Jennifer Preston is a journalist hoping to get to the bottom of a tragic explosion that occurred in a nightclub on New Year's Eve a month previously; a disaster that killed over 230 people and caused toxic waste from an underground weapons facility to spread five square miles into the city. A large portion of the city is now under strict quarantine; no-one is allowed in or out. The only problem is, a strange phenomenon has taken a hold of those within the quarantine zone spreading horror and violence throughout. Preston and her bereaved detective friend Levis Mathis are determined to discover the root of the explosion, especially since the latter lost his daughter to the blast, but the authorities aren't prepared to help them. And time is running out as they begin to find themselves affected by the dark happenings.
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When a woman (Reid) wakes up on a beach, she's not sure what happened to her or who she is. As her memories start trickling back, she remembers being involved in a corporate spying case in London, working for one man (Shaw) while keeping an eye on her boyfriend (MacAninch). But none of this is quite adding up, and she'll need more clarity to remember the whole story. But first, she's got to get away from this stranger (Draven) who's chasing her.
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Beyond the fact that the whole coal-miner's-kid-has-talent-and-big-dreams genre has been horrifically overdone from the earliest days of English-language narrative, Billy Elliot (aka Dancer) is actually a treat to watch. Maybe it's just the funny accents, but the dialog comes off fresh and surprising, even when it's just Billy's dad (played by Gary Lewis) saying some stock like, "No son of mine is going to be dancing ballet." In fact, Lewis conveys an intense fury through his role as the apparently ignorant father, while maintaining a sense of depth and dimension that is, at times, endearing.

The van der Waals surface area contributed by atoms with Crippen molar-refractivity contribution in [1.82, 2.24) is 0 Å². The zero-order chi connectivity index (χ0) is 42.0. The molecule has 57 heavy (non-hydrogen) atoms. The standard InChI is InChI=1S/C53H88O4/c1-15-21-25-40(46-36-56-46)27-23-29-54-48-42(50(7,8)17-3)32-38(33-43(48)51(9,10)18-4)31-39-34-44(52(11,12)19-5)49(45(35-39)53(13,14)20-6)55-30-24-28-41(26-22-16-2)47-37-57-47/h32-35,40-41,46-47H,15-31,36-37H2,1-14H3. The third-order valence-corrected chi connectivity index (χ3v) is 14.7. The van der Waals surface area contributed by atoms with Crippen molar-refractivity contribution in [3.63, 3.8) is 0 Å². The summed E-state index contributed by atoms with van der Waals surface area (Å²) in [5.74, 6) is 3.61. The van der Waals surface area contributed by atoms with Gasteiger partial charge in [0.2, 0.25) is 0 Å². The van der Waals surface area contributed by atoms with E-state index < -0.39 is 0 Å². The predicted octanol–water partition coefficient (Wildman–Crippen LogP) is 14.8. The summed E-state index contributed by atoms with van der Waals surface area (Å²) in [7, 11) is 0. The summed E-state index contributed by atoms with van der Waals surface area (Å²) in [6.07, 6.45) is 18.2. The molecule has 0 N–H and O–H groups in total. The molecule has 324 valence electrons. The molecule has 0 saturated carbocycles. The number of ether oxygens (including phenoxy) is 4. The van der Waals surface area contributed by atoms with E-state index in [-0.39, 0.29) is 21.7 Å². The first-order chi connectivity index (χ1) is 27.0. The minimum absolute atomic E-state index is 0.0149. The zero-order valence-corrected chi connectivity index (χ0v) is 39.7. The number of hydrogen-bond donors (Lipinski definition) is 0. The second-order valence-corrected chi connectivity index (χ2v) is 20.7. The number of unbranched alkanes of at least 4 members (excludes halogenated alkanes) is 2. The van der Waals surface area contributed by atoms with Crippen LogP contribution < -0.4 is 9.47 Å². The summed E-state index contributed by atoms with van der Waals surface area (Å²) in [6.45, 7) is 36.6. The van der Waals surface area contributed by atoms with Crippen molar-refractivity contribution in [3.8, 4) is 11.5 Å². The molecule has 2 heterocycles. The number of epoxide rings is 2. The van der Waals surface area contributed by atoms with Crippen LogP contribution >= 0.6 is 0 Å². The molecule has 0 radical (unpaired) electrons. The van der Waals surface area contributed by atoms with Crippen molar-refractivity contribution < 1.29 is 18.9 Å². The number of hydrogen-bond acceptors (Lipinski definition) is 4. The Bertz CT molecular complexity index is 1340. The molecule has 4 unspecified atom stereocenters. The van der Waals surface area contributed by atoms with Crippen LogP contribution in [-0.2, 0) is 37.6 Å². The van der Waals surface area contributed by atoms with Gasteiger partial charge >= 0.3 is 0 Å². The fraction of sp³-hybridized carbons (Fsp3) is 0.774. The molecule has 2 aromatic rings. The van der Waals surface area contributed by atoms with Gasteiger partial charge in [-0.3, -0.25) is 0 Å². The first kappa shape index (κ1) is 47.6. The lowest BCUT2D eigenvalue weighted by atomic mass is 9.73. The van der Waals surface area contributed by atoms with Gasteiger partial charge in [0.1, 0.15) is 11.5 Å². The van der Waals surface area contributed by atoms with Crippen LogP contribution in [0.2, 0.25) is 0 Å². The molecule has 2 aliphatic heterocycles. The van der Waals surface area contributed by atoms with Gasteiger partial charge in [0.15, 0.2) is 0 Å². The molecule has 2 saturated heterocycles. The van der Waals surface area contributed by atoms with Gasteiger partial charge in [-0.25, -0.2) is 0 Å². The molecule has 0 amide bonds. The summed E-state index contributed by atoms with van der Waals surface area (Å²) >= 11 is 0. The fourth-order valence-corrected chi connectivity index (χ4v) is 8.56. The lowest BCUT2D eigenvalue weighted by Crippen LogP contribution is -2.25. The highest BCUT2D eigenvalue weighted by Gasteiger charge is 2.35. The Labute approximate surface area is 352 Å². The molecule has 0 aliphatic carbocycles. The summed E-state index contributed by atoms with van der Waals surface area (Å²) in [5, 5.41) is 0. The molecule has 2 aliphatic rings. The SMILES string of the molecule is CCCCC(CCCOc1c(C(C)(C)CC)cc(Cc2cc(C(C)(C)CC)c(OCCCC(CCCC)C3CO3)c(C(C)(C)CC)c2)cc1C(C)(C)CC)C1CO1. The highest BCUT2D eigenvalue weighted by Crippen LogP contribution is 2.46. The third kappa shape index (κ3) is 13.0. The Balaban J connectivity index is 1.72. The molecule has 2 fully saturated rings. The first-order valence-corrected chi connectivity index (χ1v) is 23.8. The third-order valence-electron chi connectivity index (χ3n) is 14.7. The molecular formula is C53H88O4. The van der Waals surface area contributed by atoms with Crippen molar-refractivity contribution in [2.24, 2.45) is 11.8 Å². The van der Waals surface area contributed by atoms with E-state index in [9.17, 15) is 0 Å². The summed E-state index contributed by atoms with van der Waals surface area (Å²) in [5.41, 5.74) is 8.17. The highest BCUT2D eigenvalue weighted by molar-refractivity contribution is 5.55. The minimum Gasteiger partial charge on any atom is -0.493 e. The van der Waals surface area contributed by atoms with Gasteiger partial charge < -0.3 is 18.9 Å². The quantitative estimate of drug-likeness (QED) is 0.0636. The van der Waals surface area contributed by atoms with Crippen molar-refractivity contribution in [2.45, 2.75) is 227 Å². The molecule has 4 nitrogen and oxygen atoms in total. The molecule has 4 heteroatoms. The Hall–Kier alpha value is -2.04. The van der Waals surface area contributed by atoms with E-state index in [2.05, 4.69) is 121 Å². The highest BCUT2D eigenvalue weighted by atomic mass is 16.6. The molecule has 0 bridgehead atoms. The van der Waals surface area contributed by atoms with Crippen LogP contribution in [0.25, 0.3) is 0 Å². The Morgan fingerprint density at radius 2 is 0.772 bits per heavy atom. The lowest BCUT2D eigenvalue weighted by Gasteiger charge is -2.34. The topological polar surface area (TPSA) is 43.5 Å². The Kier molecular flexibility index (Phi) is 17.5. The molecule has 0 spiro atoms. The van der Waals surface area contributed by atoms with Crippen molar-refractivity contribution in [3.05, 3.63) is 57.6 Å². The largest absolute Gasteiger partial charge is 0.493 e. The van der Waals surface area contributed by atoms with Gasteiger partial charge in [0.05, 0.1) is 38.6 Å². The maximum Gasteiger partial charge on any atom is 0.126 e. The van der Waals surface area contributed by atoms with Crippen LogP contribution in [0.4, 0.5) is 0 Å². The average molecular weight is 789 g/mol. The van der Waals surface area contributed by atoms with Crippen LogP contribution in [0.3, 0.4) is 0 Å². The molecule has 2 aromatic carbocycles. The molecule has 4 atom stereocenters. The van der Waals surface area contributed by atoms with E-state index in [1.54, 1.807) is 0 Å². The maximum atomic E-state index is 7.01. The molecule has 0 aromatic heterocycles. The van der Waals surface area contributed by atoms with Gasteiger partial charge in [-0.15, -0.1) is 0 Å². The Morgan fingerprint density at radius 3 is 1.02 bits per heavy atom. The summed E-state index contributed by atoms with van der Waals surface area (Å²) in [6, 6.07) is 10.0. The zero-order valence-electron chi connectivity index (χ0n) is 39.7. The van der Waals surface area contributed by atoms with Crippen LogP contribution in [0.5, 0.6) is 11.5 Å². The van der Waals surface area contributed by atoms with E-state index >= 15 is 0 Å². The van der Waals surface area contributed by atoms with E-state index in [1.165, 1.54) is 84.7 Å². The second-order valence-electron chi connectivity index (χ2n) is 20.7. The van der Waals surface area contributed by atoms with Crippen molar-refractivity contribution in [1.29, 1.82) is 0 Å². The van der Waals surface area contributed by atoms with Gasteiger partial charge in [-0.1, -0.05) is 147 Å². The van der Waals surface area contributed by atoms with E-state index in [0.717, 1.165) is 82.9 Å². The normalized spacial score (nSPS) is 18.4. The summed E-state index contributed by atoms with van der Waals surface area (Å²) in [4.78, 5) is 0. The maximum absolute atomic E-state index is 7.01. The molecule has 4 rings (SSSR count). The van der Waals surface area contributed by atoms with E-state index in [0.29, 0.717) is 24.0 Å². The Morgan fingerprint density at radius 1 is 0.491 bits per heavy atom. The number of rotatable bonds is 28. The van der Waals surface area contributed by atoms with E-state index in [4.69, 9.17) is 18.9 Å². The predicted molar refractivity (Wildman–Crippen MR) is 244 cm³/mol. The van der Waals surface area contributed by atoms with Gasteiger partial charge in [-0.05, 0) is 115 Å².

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The backdrop for "Billy Elliot" is familiar: A haggard blue-collar English community, struggling under the conservative, anti-labor regime of Margaret Thatcher. We've seen variations on this theme in "Among Giants," "Brassed Off," "The Full Monty" and "The Van."
The time period is specific -- it's 1984 and the coal workers are on strike -- although such details won't mean much to audiences outside Britain.
But the characters and their drives and dreams are utterly unique in this non-pandering feel-good film that features such strong performances and original circumstances that even the most stalwart cynic will likely succumb to its charismatic charm.
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